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Jesse Lingard: From big game player to Manchester United outcast

The last time Manchester United visited Anfield, Jesse Lingard scored. Of course he did. It was Jose Mourinho’s last stand, and he picked a bizarre team including Matteo Darmian as a centre-back and excluding Paul Pogba. Liverpool racked up 36 shots.

But Lingard scored, and it scarcely ranked as a surprise. Back then, he was United’s big-game Jesse, a player who scored a disproportionate proportion of goals on the major stages. A couple of weeks earlier, he had scored against Arsenal. A month later, he did again, in the FA Cup.

In a three-year period, he scored four times against Arsenal, twice against Chelsea, once each against Liverpool, Holland and Croatia, as well as finding the net in the FA Cup final, the League Cup final and the Community Shield. He was more likely to score at Wembley than Burnley. It was a distinctly useful habit to have for a United or England player. If Romelu Lukaku was accused of being a flat-track bully, Lingard prospered on altogether rougher terrain.

Not any more. As United return to Anfield on Sunday, the chances are that they would settle for a goal against anyone. Lingard’s sole strike this season came against Astana, in a team including Dylan Levitt, Ethan Laird and Di’Shon Bernard, who may be destined to be the answer to future quiz questions. He ended 2019 with fewer assists and as many goals in United’s league games than Huddersfield’s Jonas Lossl: he wasn’t even the most potent man with his own initials when another one was a goalkeeper.

His last taste of the sort of occasion that used to define him was curtailed after 45 minutes. Lingard was substituted with Manchester City 3-0 up in the derby; his camp were suspiciously quick to claim he was still suffering with illness. His previous such outing came against his usual victims, Arsenal. This time, however, Lingard was wretched and removed. Ryan Giggs suggested he lacked footballing intelligence and compared him unfavourably with Mesut Özil.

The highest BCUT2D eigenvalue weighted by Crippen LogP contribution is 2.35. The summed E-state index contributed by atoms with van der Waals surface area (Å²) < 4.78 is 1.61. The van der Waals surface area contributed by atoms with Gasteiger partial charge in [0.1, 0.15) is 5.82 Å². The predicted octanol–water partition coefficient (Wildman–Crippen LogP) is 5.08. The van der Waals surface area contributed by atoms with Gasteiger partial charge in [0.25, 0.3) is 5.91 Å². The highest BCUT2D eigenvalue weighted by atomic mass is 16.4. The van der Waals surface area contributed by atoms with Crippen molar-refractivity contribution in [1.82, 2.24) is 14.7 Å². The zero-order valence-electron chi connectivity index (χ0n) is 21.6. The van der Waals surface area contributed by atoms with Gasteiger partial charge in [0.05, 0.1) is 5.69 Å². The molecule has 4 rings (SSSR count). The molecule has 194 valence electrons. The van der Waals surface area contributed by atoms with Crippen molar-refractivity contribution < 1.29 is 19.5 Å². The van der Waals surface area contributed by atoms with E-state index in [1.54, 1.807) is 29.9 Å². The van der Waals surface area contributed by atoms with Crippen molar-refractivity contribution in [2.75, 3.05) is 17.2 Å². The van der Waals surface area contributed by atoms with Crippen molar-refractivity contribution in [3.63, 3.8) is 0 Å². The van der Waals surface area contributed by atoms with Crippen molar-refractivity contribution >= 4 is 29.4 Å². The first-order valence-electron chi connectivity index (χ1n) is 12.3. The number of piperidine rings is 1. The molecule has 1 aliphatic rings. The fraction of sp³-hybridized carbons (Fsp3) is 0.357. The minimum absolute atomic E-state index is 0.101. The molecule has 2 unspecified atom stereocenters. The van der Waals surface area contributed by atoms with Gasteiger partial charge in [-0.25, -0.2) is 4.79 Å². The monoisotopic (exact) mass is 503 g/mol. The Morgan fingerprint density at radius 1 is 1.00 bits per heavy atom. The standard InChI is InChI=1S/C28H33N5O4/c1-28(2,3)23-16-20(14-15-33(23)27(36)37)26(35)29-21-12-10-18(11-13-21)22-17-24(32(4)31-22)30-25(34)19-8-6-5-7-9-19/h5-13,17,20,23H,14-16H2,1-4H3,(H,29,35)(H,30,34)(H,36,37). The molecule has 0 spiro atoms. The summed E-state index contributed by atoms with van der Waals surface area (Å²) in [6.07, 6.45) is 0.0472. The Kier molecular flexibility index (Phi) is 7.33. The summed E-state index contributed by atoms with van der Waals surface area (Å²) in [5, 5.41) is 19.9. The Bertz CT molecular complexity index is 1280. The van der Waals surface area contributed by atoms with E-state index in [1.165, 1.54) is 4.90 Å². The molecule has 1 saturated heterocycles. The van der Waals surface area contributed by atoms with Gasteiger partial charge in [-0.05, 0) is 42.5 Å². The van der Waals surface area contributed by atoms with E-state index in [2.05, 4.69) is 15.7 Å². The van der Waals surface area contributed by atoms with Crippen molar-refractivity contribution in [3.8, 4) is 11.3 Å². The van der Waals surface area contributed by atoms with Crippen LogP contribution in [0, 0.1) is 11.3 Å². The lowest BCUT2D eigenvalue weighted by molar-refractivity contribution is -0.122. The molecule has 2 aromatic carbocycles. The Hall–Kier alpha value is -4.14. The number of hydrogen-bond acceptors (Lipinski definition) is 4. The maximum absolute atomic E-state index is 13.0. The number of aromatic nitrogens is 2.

The decline of Lingard has been a theme of the last year. He was one of England’s breakout stars of the 2018 World Cup. As it stands, he is unselectable for Euro 2020. He was one of the emblematic players of Ole Gunnar Solskjaer’s early surge; the Norwegian gave Lingard his debut in the reserves and the Englishman scored twice to give the caretaker a flying start in his managerial bow with the first team. Then Solskjaer’s rhetoric was laced with references to Jesse and ‘Rashy’; Marcus Rashford remains as symbolic but Lingard has been displaced by Mason Greenwood and Brandon Williams among the homegrown personifications of homegrown Unitedness.

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There are mitigating circumstances, of injuries and illness, of being a new father and having to care for his younger brother and sister when his mother was unwell. Yet Lingard has fallen out of favour with the fanbase – the obscene video he posted on social media in the summer scarcely helped – and a talisman has become a target.

His persona may not help. His JLingz closing brand made a £200,000 loss in a year – who knew other people didn’t want to dress like Lingard? – although, like most things, it may be forgiven and forgotten if United were profiting on the pitch. That stunning lack of end product feels ridiculous in an attacking midfielder, winger or a No. 10 for United and if Juan Mata and Andreas Pereira fall far short of the numbers United should require, they are still outdoing Lingard.

Pereira has perhaps leapfrogged him as the hard-running, pressing No. 10. Lingard was never a creative one anyway. Those limitations have become more glaringly apparent as United have struggled to find a way of playing beyond counter-attacking. Lingard has contrived to make the missing Pogba more important. Minus the Frenchman, United’s midfield has been all too barren. 

Lingard’s answer appears to be Mino Raiola, the super-agent he has hired. Yet Raiola’s clients tend to be upwardly mobile, not downwardly so, which looks Lingard’s likeliest trajectory. There were suggestions he would be offered as a makeweight in a deal to take James Maddison to Leicester. Another of the division’s ambitious middle class could be interested, but Lingard’s wages, of at least £100,000 a week, would be a deterrent. Meanwhile, United eye Bruno Fernandes as a possible upgrade. The Portuguese has 28 goals for club and country in a time when Lingard has one.

If Lingard was never as prolific, it used to be the case he illustrated his worth by the quality of the opponents when he scored, not the quantity of goals. But perhaps Lingard’s decline is such that a dreadful year will leave him without a role as well as without goals.

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